NotesFAQContact Us
Search Tips
Peer reviewed Peer reviewed
Direct linkDirect link
ERIC Number: EJ987551
Record Type: Journal
Publication Date: 2012
Pages: 10
Abstractor: ERIC
Reference Count: 39
ISSN: ISSN-0276-8739
Policy Responses to the Recent Poor Performance of the U.S. Labor Market
Haveman, Robert; Heinrich, Carolyn; Smeeding, Timothy
Journal of Policy Analysis and Management, v31 n1 p177-186 Win 2012
Since the onset of the Great Recession, the U.S. labor market has been reeling. Public concern has largely focused on the unemployment rate, which rose to double digits and has since been stalled at just over 9 percent. This rate is unacceptably high, and macroeconomic policy efforts have been unsuccessful in bringing it down. The overall unemployment rate, however, masks more fundamental and troublesome developments. Perhaps the most serious is the precarious situation of working-age men with modest education and few job skills, who increasingly find themselves unemployed, underemployed, or out of the labor force. Underlying these developments is the direction of technological change and workplace organization, with less-skilled workers being replaced by machines and more-skilled workers to run and repair the machines. Many in lower-paying jobs have taken pay cuts and see few career possibilities and stingy nonwage benefits. Wage gaps between higher- and lower-skilled workers have increased, due to falling demand for modest-skill workers and the failure of the nation's higher education system to generate the more highly educated and skilled workers needed for the growing high-skill sector. This deep labor market polarization problem reflects two developments. The first is an increase in high-skill, high-wage jobs (and, to a smaller extent, low-wage, low-skill jobs), which has reduced relative opportunities for workers with some schooling but few technical skills who in prior years held routine-task production and clerical middle-wage jobs (Autor, 2010). The second is a flat high school graduation rate and poor college graduation rates--particularly among men. Some combination of fiscal stimulation and monetary easing are two main tools in the kit that both economists and policymakers bring to the table in circumstances like these. Unfortunately, neither of these options currently offers much potential. The U.S. Federal Reserve has unleashed much of its stimulus arsenal, including U.S. Treasury bond buybacks, and has driven interest rates to unprecedentedly low levels. There is little interest in fiscal stimulation, given the current budget situation. Neither cuts in public spending nor increases in taxes will offer the sort of stimulation necessary to improve the U.S. labor market. Both approaches reduce demand for goods, services, and workers. Clearly, the menu of possible policies designed to improve imbalances and address the labor market polarization problem is much larger than that which the United States is currently pursuing. In this paper, the authors mention the most prominent of these, drawing from both past U.S. experience and measures undertaken in other countries. (Contains 7 footnotes.)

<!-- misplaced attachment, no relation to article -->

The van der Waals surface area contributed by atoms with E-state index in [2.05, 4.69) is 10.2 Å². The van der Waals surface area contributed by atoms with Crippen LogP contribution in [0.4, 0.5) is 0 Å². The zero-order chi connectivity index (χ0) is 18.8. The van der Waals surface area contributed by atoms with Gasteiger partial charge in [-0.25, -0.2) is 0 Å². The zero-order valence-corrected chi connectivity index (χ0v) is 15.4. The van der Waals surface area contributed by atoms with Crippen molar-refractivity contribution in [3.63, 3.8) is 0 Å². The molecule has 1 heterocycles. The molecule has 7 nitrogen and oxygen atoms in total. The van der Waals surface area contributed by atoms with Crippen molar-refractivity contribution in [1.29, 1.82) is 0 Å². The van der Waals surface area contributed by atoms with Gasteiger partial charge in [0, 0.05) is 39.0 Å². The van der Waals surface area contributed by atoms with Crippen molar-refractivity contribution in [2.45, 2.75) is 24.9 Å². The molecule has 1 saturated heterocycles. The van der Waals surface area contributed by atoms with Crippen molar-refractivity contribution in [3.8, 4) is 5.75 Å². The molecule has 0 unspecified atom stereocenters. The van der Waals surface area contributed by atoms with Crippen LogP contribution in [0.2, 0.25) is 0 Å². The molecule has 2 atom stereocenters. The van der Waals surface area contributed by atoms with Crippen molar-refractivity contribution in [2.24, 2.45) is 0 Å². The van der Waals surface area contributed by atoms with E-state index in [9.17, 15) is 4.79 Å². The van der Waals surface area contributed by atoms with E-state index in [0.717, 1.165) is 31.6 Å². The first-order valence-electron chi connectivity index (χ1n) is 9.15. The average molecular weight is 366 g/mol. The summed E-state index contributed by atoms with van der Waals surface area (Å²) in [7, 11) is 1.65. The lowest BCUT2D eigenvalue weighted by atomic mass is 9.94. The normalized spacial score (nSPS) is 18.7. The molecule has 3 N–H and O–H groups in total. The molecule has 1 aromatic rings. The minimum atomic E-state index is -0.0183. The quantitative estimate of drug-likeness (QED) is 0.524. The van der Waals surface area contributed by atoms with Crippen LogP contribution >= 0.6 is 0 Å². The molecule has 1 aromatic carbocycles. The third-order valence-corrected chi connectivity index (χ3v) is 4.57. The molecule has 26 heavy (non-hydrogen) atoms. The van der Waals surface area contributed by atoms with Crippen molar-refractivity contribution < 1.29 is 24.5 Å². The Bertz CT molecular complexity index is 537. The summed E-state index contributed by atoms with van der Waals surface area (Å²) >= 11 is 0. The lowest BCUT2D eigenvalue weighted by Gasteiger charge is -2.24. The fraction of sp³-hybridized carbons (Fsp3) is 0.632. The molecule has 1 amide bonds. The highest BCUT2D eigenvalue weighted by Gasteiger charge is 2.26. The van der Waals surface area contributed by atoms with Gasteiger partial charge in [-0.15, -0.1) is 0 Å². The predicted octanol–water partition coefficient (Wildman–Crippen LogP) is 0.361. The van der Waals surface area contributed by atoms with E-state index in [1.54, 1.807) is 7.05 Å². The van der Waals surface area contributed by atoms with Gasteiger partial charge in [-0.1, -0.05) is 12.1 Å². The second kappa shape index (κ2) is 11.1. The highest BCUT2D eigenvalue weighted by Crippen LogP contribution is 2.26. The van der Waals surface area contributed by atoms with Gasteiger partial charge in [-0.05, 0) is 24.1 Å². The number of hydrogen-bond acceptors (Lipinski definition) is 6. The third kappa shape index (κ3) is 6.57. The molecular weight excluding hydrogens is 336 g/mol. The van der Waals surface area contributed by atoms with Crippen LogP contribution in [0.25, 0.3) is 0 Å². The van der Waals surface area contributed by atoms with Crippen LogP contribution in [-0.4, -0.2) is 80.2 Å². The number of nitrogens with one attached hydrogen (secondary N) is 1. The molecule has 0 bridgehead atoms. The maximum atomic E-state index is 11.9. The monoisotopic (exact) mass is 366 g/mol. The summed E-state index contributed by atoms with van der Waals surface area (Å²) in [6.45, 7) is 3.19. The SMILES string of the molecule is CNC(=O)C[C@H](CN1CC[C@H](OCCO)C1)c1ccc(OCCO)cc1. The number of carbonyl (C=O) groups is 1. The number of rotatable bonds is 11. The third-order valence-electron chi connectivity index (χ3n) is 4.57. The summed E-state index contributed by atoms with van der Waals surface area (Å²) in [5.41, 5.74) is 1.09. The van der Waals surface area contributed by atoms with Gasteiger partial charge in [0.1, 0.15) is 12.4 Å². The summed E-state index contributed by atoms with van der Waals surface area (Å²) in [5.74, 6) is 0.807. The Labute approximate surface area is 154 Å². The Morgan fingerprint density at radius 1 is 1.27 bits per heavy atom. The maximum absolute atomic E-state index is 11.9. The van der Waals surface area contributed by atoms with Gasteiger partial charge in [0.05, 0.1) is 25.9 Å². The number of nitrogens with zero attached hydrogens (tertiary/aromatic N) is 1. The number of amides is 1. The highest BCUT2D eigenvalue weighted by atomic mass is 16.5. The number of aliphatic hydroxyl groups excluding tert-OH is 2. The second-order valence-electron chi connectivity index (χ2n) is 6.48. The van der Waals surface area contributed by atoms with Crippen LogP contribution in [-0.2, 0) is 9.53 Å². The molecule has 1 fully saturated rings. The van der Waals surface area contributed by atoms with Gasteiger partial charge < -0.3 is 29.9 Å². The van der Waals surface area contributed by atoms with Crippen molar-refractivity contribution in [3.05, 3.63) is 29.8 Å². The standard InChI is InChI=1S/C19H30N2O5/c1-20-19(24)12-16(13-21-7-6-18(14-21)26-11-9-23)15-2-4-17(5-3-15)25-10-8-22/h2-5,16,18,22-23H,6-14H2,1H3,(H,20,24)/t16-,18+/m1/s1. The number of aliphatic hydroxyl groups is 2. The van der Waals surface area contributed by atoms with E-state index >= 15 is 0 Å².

Wiley-Blackwell. 350 Main Street, Malden, MA 02148. Tel: 800-835-6770; Tel: 781-388-8598; Fax: 781-388-8232; e-mail:; Web site:
Publication Type: Journal Articles; Opinion Papers
Education Level: N/A
Audience: N/A
Language: English
Sponsor: N/A
Authoring Institution: N/A
Identifiers - Location: United States
Identifiers - Laws, Policies, & Programs: American Recovery and Reinvestment Act 2009; Workforce Investment Act 1998